Glassing the Inside


Tape, cloth, resin and foam. (page 1 of 1 page)

Around the inside of the coaming. The cockpit coaming is glassed on the inside, and the area around the cockpit has been reinforced with 3-inch fiberglass tape (similar to nylon seat-belt webbing). The tape was soaked with resin, allowed to dry, then the edges were feathered to the underside of the deck by using a random-orbit sander and 60-grit paper. Then the inside of the deck was fitted with scraps of glass cloth and "glassed-in" (soaked with epoxy resin). In the photo above the glass has dried, but the new surface has not been sanded. It is important to pay a great deal of attention to sanding during and after these steps. If you do not sand prior to applying the cloth, the weave will continually snag on every sharp little bump, also, it makes applying resin a much more difficult task. Sanding when it has all dried is a must. Every stray silky glass thread, after being hardened with resin, is as hard and as sharp as a needle, neatly trimmed edges of cloth may be as sharp as a razor blade. Hit the whole works with the sander! Don't worry about filling out the weave with clear coats of resin on the inside of the boat... this only adds unnecessary weight, and makes the surface a lot more slippery. Eventually, After I've joined the two halves, I'll roll on a really thin layer of spar varnish just to make it look nice and neat, yet retain the (non-slip) texture of the weave.


The Inside of the deck. Reinforced here and there with tape (particularly behind the cockpit where one braces with a paddle for entry) then glassed with the large triangular left-over sections left over from glassing the outsides of the deck and hull, and smaller scraps to fill in the sides around the cockpit (use scraps on the inside where the seams are less noticable). Using trimmings is more of a hassle to "resin-out." Frayed ends catch spatulas and stick to gloves, but using your scrap cloth is still much more cost-effective than using 7-ft of glass from a bolt of glass cloth. If it looks kind of crappy, it is really no big deal, the seams, etc., are on the inside of the boat and will end up under a seat or within a cargo hold. The edges of the glass have been trimmed-away, but the resin is still drying in this photo. These surfaces have yet to be sanded, there are a lot of sharp edges.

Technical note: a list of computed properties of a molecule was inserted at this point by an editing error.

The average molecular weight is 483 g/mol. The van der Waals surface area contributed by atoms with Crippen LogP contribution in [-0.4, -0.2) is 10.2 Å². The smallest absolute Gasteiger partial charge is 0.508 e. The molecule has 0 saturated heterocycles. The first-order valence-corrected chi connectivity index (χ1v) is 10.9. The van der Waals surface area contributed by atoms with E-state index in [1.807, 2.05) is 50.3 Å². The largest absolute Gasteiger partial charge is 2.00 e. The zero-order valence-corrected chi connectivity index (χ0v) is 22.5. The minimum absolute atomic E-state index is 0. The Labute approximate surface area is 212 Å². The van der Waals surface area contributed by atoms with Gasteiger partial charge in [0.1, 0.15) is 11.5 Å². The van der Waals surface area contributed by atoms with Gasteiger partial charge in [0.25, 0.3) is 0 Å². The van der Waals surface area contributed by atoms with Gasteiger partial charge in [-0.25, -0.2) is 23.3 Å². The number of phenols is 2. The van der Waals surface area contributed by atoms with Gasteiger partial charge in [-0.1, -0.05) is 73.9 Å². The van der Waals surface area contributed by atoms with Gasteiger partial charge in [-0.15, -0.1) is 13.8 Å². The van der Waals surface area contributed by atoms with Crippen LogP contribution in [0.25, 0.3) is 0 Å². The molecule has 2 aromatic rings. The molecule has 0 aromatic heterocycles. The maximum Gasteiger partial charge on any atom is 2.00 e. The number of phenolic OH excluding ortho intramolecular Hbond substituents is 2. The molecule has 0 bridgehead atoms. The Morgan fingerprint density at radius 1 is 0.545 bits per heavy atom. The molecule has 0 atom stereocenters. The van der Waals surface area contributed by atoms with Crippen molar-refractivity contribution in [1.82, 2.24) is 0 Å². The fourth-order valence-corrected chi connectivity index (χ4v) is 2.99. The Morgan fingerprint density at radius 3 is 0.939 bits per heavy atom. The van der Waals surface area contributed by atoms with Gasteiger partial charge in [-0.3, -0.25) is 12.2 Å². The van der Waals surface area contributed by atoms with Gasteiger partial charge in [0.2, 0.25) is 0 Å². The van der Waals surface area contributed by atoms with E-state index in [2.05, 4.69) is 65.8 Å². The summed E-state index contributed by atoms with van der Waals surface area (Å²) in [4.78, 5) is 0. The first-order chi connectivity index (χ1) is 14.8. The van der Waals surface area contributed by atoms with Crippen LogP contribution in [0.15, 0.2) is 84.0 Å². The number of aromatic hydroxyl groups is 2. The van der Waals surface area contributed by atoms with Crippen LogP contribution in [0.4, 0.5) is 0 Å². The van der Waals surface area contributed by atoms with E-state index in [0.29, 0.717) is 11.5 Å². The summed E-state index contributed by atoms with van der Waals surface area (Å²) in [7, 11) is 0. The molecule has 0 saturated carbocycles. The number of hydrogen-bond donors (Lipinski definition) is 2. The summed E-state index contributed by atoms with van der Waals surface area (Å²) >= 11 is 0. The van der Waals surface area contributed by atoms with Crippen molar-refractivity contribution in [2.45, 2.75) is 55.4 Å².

The inside of the hull. As above, reinforced here and there with tape, then glassed with trimmings from doing the outsides of the deck and hull. Glassing the inside of the boat can be quite frustrating... you may need to clamp the cloth in place until the resin starts to set up. The cloth likes to pull away at just the wrong moment, etc. Also, this work tends to be hard on the lower back. Be patient. Once again, the glass has been trimmed, but the resin is still drying in this photo. These surfaces have yet to be sanded. Once sanded, they look dusty and abraded, but are quite smooth... be sure to get all of those sharp edges.

Paint it white? For those interested in "painting" the inside of their boats white, which makes seeing things inside the completed boat a lot easier (yes, paint adds weight too) I found a neat canned spray epoxy, at my local lumber-hardware super-store, that is used to refinish bath tubs. One would first mask the outside of their boat, then spray this stuff, just like spray paint. This spray epoxy would be an easy and quick way to put a really durable, tough white finish on the inside halves (or the outside of a boat for that matter)... I found the spray in the paint section of the store where they have the bathroom tile repair stuff... And low and behold there was marine epoxy and other boat fixing-stuff right there too!


Foam for the bow and stern. After the inside of the hull has been sanded, and most of the dust vacuumed away, the bow and stern are filled with minimal-expanding boat flotation / house insulation "foam in a can." This stuff is a nasty epoxy too, so use gloves, wear glasses and mask surrounding areas with tape. If the foam should push apart the sides of the boat (probably on the bow end) to the point that the deck does not fit, don't worry... Just take an old, sharp kitchen or fillet knife and cut a wedge out of the center of the foam on either side of the spar so that you can compress the hull enough to snap the deck on.


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